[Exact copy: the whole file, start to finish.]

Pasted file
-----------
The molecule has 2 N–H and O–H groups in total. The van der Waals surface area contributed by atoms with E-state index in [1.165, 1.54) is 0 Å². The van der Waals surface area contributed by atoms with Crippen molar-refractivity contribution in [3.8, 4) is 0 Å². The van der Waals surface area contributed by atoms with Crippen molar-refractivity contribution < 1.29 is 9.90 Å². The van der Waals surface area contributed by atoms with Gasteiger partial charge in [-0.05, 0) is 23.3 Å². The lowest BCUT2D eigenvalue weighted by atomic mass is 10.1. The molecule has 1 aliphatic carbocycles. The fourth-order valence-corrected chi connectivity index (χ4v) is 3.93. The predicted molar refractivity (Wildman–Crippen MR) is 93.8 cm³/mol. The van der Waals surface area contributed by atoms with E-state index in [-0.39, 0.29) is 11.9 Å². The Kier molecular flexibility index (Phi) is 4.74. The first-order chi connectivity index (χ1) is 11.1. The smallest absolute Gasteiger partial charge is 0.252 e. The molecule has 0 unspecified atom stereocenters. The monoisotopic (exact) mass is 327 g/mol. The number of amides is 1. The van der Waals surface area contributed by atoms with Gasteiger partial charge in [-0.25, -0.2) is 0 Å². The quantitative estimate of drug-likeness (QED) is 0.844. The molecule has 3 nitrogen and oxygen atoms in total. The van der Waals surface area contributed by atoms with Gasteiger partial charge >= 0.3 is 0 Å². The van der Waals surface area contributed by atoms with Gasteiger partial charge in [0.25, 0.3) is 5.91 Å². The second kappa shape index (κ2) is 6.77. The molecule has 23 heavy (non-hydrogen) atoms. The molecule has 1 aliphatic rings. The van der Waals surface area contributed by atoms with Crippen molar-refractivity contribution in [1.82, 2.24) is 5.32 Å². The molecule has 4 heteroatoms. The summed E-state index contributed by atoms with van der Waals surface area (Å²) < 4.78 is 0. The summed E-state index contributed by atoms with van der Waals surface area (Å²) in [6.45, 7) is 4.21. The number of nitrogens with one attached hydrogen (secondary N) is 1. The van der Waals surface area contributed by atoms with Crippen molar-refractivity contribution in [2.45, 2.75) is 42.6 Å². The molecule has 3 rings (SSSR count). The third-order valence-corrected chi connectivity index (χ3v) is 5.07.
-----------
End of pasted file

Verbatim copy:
The molecule has 2 N–H and O–H groups in total. The van der Waals surface area contributed by atoms with E-state index in [1.165, 1.54) is 0 Å². The van der Waals surface area contributed by atoms with Crippen molar-refractivity contribution in [3.8, 4) is 0 Å². The van der Waals surface area contributed by atoms with Crippen molar-refractivity contribution < 1.29 is 9.90 Å². The van der Waals surface area contributed by atoms with Gasteiger partial charge in [-0.05, 0) is 23.3 Å². The lowest BCUT2D eigenvalue weighted by atomic mass is 10.1. The molecule has 1 aliphatic carbocycles. The fourth-order valence-corrected chi connectivity index (χ4v) is 3.93. The predicted molar refractivity (Wildman–Crippen MR) is 93.8 cm³/mol. The van der Waals surface area contributed by atoms with E-state index in [-0.39, 0.29) is 11.9 Å². The Kier molecular flexibility index (Phi) is 4.74. The first-order chi connectivity index (χ1) is 11.1. The smallest absolute Gasteiger partial charge is 0.252 e. The molecule has 0 unspecified atom stereocenters. The monoisotopic (exact) mass is 327 g/mol. The number of amides is 1. The van der Waals surface area contributed by atoms with Gasteiger partial charge in [-0.25, -0.2) is 0 Å². The quantitative estimate of drug-likeness (QED) is 0.844. The molecule has 3 nitrogen and oxygen atoms in total. The van der Waals surface area contributed by atoms with Gasteiger partial charge >= 0.3 is 0 Å². The van der Waals surface area contributed by atoms with Gasteiger partial charge in [0.25, 0.3) is 5.91 Å². The second kappa shape index (κ2) is 6.77. The molecule has 23 heavy (non-hydrogen) atoms. The molecule has 1 aliphatic rings. The van der Waals surface area contributed by atoms with Crippen molar-refractivity contribution in [1.82, 2.24) is 5.32 Å². The molecule has 4 heteroatoms. The summed E-state index contributed by atoms with van der Waals surface area (Å²) < 4.78 is 0. The summed E-state index contributed by atoms with van der Waals surface area (Å²) in [6.45, 7) is 4.21. The number of nitrogens with one attached hydrogen (secondary N) is 1. The van der Waals surface area contributed by atoms with Crippen molar-refractivity contribution in [2.45, 2.75) is 42.6 Å². The molecule has 3 rings (SSSR count). The third-order valence-corrected chi connectivity index (χ3v) is 5.07.